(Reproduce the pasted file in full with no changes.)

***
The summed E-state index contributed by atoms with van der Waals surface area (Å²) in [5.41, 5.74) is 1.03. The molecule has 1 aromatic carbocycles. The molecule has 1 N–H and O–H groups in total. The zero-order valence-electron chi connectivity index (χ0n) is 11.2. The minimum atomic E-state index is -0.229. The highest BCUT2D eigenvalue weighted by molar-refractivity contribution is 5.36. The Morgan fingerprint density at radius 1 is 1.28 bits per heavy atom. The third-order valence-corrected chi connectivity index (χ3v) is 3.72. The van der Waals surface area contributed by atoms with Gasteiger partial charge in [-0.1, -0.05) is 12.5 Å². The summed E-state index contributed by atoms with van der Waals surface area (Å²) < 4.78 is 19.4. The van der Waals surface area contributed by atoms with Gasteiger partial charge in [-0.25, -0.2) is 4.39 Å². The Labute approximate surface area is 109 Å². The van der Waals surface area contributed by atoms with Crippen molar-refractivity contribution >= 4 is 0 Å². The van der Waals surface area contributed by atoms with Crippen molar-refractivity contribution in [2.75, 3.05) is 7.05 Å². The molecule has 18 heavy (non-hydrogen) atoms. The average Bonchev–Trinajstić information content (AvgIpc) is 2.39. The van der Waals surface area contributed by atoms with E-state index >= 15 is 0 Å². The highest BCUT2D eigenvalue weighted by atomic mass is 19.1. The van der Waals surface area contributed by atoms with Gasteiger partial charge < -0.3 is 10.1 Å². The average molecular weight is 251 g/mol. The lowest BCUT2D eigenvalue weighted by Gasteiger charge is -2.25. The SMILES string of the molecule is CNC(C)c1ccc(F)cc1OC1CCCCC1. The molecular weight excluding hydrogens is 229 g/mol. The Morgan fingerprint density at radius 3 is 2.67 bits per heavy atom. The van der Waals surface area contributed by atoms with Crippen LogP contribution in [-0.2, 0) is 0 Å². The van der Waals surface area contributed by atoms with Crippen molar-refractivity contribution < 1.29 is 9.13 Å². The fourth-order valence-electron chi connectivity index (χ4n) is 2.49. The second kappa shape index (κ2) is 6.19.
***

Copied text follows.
The summed E-state index contributed by atoms with van der Waals surface area (Å²) in [5.41, 5.74) is 1.03. The molecule has 1 aromatic carbocycles. The molecule has 1 N–H and O–H groups in total. The zero-order valence-electron chi connectivity index (χ0n) is 11.2. The minimum atomic E-state index is -0.229. The highest BCUT2D eigenvalue weighted by molar-refractivity contribution is 5.36. The Morgan fingerprint density at radius 1 is 1.28 bits per heavy atom. The third-order valence-corrected chi connectivity index (χ3v) is 3.72. The van der Waals surface area contributed by atoms with Gasteiger partial charge in [-0.1, -0.05) is 12.5 Å². The summed E-state index contributed by atoms with van der Waals surface area (Å²) < 4.78 is 19.4. The van der Waals surface area contributed by atoms with Gasteiger partial charge in [-0.25, -0.2) is 4.39 Å². The Labute approximate surface area is 109 Å². The van der Waals surface area contributed by atoms with Crippen molar-refractivity contribution >= 4 is 0 Å². The van der Waals surface area contributed by atoms with Crippen molar-refractivity contribution in [2.75, 3.05) is 7.05 Å². The molecule has 18 heavy (non-hydrogen) atoms. The average Bonchev–Trinajstić information content (AvgIpc) is 2.39. The van der Waals surface area contributed by atoms with E-state index >= 15 is 0 Å². The highest BCUT2D eigenvalue weighted by atomic mass is 19.1. The van der Waals surface area contributed by atoms with Gasteiger partial charge < -0.3 is 10.1 Å². The average molecular weight is 251 g/mol. The lowest BCUT2D eigenvalue weighted by Gasteiger charge is -2.25. The SMILES string of the molecule is CNC(C)c1ccc(F)cc1OC1CCCCC1. The molecular weight excluding hydrogens is 229 g/mol. The Morgan fingerprint density at radius 3 is 2.67 bits per heavy atom. The van der Waals surface area contributed by atoms with Crippen LogP contribution in [-0.2, 0) is 0 Å². The van der Waals surface area contributed by atoms with Crippen molar-refractivity contribution < 1.29 is 9.13 Å². The fourth-order valence-electron chi connectivity index (χ4n) is 2.49. The second kappa shape index (κ2) is 6.19.